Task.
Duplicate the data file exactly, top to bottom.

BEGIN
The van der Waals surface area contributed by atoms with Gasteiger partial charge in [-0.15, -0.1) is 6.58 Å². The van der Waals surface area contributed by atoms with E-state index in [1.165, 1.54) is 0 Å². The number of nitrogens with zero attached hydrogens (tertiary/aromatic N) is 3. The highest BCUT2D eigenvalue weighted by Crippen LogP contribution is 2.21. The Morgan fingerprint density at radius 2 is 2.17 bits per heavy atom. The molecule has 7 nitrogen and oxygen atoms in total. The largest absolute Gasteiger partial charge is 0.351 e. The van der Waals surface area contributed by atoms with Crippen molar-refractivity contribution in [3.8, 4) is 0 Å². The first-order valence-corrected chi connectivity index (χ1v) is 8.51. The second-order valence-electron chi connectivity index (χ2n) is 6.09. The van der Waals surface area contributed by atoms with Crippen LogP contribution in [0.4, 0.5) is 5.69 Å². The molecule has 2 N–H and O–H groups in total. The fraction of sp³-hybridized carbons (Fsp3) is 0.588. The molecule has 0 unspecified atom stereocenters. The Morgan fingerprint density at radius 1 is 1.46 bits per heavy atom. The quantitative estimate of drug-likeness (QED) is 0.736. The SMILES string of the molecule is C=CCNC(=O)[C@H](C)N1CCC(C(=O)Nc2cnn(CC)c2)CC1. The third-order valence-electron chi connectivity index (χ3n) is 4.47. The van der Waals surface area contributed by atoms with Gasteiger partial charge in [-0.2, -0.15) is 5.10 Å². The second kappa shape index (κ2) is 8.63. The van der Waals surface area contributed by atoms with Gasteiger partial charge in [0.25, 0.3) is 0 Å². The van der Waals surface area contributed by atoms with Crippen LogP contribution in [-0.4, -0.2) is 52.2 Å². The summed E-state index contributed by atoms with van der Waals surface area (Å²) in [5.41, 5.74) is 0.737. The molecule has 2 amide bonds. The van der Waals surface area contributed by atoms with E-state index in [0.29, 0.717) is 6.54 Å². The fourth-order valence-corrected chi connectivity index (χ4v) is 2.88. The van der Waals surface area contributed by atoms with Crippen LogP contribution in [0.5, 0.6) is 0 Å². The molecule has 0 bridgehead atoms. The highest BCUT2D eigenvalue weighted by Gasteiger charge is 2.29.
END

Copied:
The van der Waals surface area contributed by atoms with Gasteiger partial charge in [-0.15, -0.1) is 6.58 Å². The van der Waals surface area contributed by atoms with E-state index in [1.165, 1.54) is 0 Å². The number of nitrogens with zero attached hydrogens (tertiary/aromatic N) is 3. The highest BCUT2D eigenvalue weighted by Crippen LogP contribution is 2.21. The Morgan fingerprint density at radius 2 is 2.17 bits per heavy atom. The molecule has 7 nitrogen and oxygen atoms in total. The largest absolute Gasteiger partial charge is 0.351 e. The van der Waals surface area contributed by atoms with Crippen molar-refractivity contribution in [3.8, 4) is 0 Å². The first-order valence-corrected chi connectivity index (χ1v) is 8.51. The second-order valence-electron chi connectivity index (χ2n) is 6.09. The van der Waals surface area contributed by atoms with Crippen LogP contribution in [0.4, 0.5) is 5.69 Å². The molecule has 2 N–H and O–H groups in total. The fraction of sp³-hybridized carbons (Fsp3) is 0.588. The molecule has 0 unspecified atom stereocenters. The Morgan fingerprint density at radius 1 is 1.46 bits per heavy atom. The quantitative estimate of drug-likeness (QED) is 0.736. The SMILES string of the molecule is C=CCNC(=O)[C@H](C)N1CCC(C(=O)Nc2cnn(CC)c2)CC1. The third-order valence-electron chi connectivity index (χ3n) is 4.47. The van der Waals surface area contributed by atoms with Gasteiger partial charge in [-0.2, -0.15) is 5.10 Å². The second kappa shape index (κ2) is 8.63. The van der Waals surface area contributed by atoms with Gasteiger partial charge in [0.25, 0.3) is 0 Å². The van der Waals surface area contributed by atoms with Crippen LogP contribution in [-0.4, -0.2) is 52.2 Å². The summed E-state index contributed by atoms with van der Waals surface area (Å²) in [5.41, 5.74) is 0.737. The molecule has 2 amide bonds. The van der Waals surface area contributed by atoms with E-state index in [0.29, 0.717) is 6.54 Å². The fourth-order valence-corrected chi connectivity index (χ4v) is 2.88. The van der Waals surface area contributed by atoms with Crippen LogP contribution in [0.5, 0.6) is 0 Å². The molecule has 0 bridgehead atoms. The highest BCUT2D eigenvalue weighted by Gasteiger charge is 2.29.